Venue and Emergencies
As a facilitator, it’s important to be familiar with the venue and all venue rules.
The organizing team is responsible for sharing all venue information with you ahead of time. Participants and others will typically approach you for this information since you will be the most visible person in the event team. You will need to know:
venue access hours
venue main point of contact information
parking information (if needed)
security support hours and contact information for the weekend and out of hours
security procedures — for example, needing to have a door fob or code to gain access to certain areas, or needing to carry a name badge at all times
facilities cleaning hours and contact information
support staff information — for example, if there will be dedicated A/V support over the weekend
It’s best practise to do a venue walk-through with the organizing team as soon as you arrive at the venue on Friday.
As a reminder, here are a few things to check during your walk-through:
There should be enough break-away spaces for teams to work in.
There should be enough power outlets and extension cords.
Make sure the team has enough supplies, including markers, post-its, flip charts, etc.
Make sure the Wi-Fi and A/V equipment is working.
Check that there is a ‘basecamp’ for the event team (volunteers, organizers, yourself) — a space to lock away personal belongings, regroup, and plan.
The restrooms should be unlocked, there should be sufficient lighting, and the air conditioning should be on the correct settings.
The facilitator should also support the organizing team by checking that the venue is clean, tidy, and helping with any venue-related issues that might arise during the event.
No two events are the same, and therefore it is impossible to control every detail. The key to dealing with emergencies is to be flexible and resilient. Prepare for what you can and calmly and efficiently deal with what you can’t.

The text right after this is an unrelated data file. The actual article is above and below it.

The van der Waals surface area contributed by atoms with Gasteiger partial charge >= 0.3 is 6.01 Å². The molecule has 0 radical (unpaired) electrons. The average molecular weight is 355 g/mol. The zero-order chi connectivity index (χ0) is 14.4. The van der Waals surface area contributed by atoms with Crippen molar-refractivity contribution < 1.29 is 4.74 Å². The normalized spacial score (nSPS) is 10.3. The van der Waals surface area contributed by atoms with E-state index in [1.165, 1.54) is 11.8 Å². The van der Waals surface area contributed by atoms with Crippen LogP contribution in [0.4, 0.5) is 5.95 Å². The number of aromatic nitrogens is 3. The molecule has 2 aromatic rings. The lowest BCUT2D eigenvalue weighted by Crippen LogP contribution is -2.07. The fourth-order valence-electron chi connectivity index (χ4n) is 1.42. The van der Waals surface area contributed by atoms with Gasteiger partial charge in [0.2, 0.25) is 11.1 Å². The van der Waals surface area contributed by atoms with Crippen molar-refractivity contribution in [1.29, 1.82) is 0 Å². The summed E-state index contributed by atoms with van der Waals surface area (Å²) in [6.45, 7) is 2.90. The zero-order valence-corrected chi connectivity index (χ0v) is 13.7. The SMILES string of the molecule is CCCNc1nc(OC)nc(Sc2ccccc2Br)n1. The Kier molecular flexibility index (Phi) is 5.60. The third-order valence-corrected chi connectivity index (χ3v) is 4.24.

Emergencies can take many forms, like someone falling ill, an electrical storm cutting the power to your venue, or an act of violence. Having an event emergency plan should lead to better outcomes and a safer environment for everyone.
What to do in an emergency situation:
Firstly, you should never put yourself in harm's way.
Move the group to a safe place if you are able to do this without endangering yourself.
Call emergency responders, if needed.
You are not responsible for being the savior, but people will look to you for directions. If you feel physically uncomfortable, or feel that someone else there is more capable, appoint them the leader. For example, an organizer may know the venue better and be able to lead people out.
Call or email your Techstars Community Support Contact so that we can help address the situation.
Preparation and prevention is key.
We recommend working with the organizing team to make sure the following has been covered:
Reach out to the venue and cover their emergency plan. The plan should include the location of emergency exits, how to contact emergency personnel, what to do in case of a medical emergency, a fire, a power outage etc.
Identify potential risks based on your attendee demographics and venue. This is an assessment of the most likely emergencies to arise during the event (you can use factors like age, activities, location, etc. as starting points). It can help you understand what your most significant risks are and how you can mitigate them.
Identify any participants or others supporting the event who might need special assistance during an evacuation. Determine how you’ll help them, and whose responsibility it will be.
Identify who to notify in the event of an emergency. You should always let your Techstars Community Support Contact know of any emergencies after the fact. Local authorities, ambulance services, the fire department, venue security personnel, facilities support, and main point of contact should be on your emergency contact list. Have everyone’s contact details printed out and/or easily accessible by the event team. In many cases, it’s best practice to contact the venue’s security team immediately in case of emergency, as they will be able to best communicate venue details with paramedics or the relevant emergency support service.
Set expectations for who will be responsible for reaching out to the emergency contacts. Create a responsibility hierarchy where, if someone isn’t available, the next person takes charge, and so forth.
Do a venue walk-through with your venue point of contact and cover all emergency exits, procedures, and where the emergency supplies are located, like a defibrillator and a first aid kit.
Review the emergency plan with the organizing team and confirm your emergency communication procedure. How will you let participants know what to do or what happened to avoid confusion and panic?